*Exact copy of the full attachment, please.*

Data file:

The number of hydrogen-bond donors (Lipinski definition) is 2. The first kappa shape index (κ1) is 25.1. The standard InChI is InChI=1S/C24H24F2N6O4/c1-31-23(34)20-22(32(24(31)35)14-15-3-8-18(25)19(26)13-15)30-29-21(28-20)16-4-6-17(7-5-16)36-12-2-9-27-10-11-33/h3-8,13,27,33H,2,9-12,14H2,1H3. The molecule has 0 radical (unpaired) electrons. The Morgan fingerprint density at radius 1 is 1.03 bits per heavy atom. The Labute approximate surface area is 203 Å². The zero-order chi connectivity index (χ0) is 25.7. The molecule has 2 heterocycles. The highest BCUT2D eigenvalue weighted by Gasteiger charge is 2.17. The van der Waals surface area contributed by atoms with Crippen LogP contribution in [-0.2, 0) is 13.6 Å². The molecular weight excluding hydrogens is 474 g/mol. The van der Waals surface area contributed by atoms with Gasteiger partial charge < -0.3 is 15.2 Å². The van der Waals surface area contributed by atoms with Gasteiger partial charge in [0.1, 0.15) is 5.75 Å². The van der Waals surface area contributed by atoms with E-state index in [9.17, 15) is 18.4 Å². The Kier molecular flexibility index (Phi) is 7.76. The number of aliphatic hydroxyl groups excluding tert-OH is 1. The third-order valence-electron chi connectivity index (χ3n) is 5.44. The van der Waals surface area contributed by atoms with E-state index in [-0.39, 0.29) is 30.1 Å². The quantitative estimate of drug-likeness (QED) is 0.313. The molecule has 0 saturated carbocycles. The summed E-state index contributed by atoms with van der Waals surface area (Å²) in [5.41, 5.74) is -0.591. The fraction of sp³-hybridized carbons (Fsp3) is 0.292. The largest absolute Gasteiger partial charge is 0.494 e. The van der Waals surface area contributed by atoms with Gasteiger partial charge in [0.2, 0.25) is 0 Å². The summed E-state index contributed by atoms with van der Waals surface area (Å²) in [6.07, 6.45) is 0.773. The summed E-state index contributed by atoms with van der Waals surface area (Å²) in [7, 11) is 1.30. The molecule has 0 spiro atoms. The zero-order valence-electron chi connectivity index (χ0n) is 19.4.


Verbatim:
The number of hydrogen-bond donors (Lipinski definition) is 2. The first kappa shape index (κ1) is 25.1. The standard InChI is InChI=1S/C24H24F2N6O4/c1-31-23(34)20-22(32(24(31)35)14-15-3-8-18(25)19(26)13-15)30-29-21(28-20)16-4-6-17(7-5-16)36-12-2-9-27-10-11-33/h3-8,13,27,33H,2,9-12,14H2,1H3. The molecule has 0 radical (unpaired) electrons. The Morgan fingerprint density at radius 1 is 1.03 bits per heavy atom. The Labute approximate surface area is 203 Å². The zero-order chi connectivity index (χ0) is 25.7. The molecule has 2 heterocycles. The highest BCUT2D eigenvalue weighted by Gasteiger charge is 2.17. The van der Waals surface area contributed by atoms with Crippen LogP contribution in [-0.2, 0) is 13.6 Å². The molecular weight excluding hydrogens is 474 g/mol. The van der Waals surface area contributed by atoms with Gasteiger partial charge < -0.3 is 15.2 Å². The van der Waals surface area contributed by atoms with Gasteiger partial charge in [0.1, 0.15) is 5.75 Å². The van der Waals surface area contributed by atoms with E-state index in [9.17, 15) is 18.4 Å². The Kier molecular flexibility index (Phi) is 7.76. The number of aliphatic hydroxyl groups excluding tert-OH is 1. The third-order valence-electron chi connectivity index (χ3n) is 5.44. The van der Waals surface area contributed by atoms with E-state index in [-0.39, 0.29) is 30.1 Å². The quantitative estimate of drug-likeness (QED) is 0.313. The molecule has 0 saturated carbocycles. The summed E-state index contributed by atoms with van der Waals surface area (Å²) in [5.41, 5.74) is -0.591. The fraction of sp³-hybridized carbons (Fsp3) is 0.292. The largest absolute Gasteiger partial charge is 0.494 e. The van der Waals surface area contributed by atoms with Gasteiger partial charge in [0.2, 0.25) is 0 Å². The summed E-state index contributed by atoms with van der Waals surface area (Å²) in [6.07, 6.45) is 0.773. The summed E-state index contributed by atoms with van der Waals surface area (Å²) in [7, 11) is 1.30. The molecule has 0 spiro atoms. The zero-order valence-electron chi connectivity index (χ0n) is 19.4.